This post is such a big deal for me. After about 10 years of lamenting the limitations of Post Test Server, I’ve finally released a new version, Post Test Server V2. I talk more about it on the site, but the high level story is that the old version had a lot of drawbacks. People couldn’t delete their content, it wasn’t flexible enough, and it did not checking before saving the dumps so once botnets found it the cost to run the service became untenable. This new version has been rewritten in Go and is hosted on Google App Engine. Check it out: http://ptsv2.com.
Over the years a lot of people asked me for the source for Post Test Server. I didn’t share it because I was embarrassed that I wrote something in PHP (even if it was 15 years ago) and it was literally just dumping the values of some post variables so it didn’t seem worthwhile. But, now that I have a real replacement service I feel less bad sharing this:
This site didn’t have media on it so I dug up some photos taken by Josh Sweeney at Shoot For Details from a track day in the rain at Palmer Motorsports Park with my car and car from Ace Performance. This is quickly becoming my favorite track, not just on the east coast but of any track I have ever been to. The combination of elevation and blind apex turns make this track a treat.
The fact that I am getting feature requests means people are actually using my post test server. This makes me happy :) The most recent thing people asked for was multipart/form-data uploads. As an example for this behavior see my test form (which was submitted by a user who was super helpful).
Update:This poor post has been imported from blog to blog over the years and as a result this code snippet has been horribly maimed and will not be formatted. C’est la vie.
Today, the system worked! I received an email from a user asking if I could add support for custom status codes to Post Test Server and I was happy to oblige. So I have added a new parameter which can be passed in the URL called: status_code which causes the server to return a response with the header set to: HTTP/1.0 $status Custom Status (where $status is the value of status_code). Regardless of what code is requested the post will still be dumped in folder in the usual way.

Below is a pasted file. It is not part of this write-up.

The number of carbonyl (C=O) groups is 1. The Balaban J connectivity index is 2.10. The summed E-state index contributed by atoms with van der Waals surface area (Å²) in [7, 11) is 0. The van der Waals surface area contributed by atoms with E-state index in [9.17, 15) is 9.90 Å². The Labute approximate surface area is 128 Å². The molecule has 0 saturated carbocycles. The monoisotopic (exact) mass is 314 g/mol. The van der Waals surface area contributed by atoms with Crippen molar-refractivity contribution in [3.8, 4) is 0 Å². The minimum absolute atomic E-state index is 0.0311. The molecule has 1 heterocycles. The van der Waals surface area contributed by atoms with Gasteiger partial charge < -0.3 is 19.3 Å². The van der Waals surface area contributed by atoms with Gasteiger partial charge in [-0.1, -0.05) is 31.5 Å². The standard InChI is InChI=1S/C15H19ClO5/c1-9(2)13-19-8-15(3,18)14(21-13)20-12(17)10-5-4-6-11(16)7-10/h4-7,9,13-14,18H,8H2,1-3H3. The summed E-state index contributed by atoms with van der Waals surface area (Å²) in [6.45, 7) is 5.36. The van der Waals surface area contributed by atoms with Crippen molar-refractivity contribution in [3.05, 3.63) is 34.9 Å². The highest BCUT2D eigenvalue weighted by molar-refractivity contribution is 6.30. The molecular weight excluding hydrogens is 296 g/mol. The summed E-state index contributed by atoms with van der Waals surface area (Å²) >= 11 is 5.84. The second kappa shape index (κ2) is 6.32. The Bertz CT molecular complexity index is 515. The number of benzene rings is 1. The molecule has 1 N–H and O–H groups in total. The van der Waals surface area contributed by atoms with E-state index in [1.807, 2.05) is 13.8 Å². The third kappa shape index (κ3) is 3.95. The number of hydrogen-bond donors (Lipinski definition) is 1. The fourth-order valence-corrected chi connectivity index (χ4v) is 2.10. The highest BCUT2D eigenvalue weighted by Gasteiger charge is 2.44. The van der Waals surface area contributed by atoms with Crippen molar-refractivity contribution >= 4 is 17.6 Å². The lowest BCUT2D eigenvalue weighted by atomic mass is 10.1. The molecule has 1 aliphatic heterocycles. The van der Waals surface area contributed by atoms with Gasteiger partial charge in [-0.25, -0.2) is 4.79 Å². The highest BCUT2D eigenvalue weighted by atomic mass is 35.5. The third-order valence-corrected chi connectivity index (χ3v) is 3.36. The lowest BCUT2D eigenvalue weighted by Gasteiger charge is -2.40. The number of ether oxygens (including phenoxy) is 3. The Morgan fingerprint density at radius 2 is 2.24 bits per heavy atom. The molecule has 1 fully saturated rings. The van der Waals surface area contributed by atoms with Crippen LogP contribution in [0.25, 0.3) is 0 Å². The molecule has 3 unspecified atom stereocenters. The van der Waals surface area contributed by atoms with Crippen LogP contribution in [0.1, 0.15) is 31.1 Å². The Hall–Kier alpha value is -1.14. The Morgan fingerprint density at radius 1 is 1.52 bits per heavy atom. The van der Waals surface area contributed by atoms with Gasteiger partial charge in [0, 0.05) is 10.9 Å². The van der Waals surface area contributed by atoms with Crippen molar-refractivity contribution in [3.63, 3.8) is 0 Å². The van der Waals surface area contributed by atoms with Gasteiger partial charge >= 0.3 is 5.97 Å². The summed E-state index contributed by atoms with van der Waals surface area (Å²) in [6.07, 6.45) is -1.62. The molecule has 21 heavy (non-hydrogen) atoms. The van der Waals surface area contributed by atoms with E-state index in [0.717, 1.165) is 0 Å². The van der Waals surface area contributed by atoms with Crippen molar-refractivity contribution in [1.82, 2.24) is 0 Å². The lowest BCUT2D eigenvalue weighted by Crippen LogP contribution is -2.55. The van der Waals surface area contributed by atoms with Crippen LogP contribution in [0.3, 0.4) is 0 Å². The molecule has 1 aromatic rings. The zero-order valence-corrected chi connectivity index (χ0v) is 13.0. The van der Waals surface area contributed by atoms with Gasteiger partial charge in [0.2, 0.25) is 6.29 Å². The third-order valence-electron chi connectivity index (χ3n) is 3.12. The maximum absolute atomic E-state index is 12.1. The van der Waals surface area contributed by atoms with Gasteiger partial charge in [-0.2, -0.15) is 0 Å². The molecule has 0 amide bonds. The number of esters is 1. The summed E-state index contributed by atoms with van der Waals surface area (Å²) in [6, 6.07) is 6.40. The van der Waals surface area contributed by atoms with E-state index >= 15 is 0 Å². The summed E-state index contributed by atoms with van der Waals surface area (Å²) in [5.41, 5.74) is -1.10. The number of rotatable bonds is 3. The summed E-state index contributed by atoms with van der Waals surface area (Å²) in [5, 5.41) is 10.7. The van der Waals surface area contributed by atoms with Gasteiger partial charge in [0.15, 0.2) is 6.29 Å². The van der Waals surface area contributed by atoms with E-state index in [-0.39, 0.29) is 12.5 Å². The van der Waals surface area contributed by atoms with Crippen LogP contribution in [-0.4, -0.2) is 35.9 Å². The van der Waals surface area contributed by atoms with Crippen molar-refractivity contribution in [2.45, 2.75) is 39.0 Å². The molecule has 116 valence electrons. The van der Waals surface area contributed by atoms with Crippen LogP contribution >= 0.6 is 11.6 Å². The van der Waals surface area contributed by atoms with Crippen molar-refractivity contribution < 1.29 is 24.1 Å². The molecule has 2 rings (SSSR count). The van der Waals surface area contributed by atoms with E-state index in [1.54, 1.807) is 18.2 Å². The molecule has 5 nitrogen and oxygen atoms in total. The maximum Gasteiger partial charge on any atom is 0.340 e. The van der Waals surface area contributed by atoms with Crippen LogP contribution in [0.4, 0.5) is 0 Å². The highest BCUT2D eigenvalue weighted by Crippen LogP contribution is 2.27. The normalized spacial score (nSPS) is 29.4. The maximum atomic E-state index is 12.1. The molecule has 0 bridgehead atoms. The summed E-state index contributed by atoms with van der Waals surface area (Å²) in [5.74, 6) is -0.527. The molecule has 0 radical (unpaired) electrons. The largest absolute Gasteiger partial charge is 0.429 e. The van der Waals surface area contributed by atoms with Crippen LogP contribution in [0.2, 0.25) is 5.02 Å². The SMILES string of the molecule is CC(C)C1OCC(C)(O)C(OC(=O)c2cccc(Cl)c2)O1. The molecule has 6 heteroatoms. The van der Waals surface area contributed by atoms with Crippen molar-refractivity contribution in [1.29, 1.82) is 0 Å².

To my great surprise, people have actually started using it! I also found myself using it more and more in my own debugging and so I have added two features which further my original mission of maximizing this project’s value to effort ratio. Total effort is still under one hour.
Now dumps all Header parameters. Previously I was only dumping the ones that I thought relevant. Now you can see carrier and ISP inserted fields as well.
This past week I found myself writing code that had to submit some data to a webservice via an HTTP POST request. Not a particularly difficult task but it was on a platform I didn’t have much experience with and I wasn’t sure if I had formed the packet properly. In order to validate my bits I wrote a small php page which accepts POST requests and dumps them locally. Thanks to Dreamhost I’m now able to share this with everybody: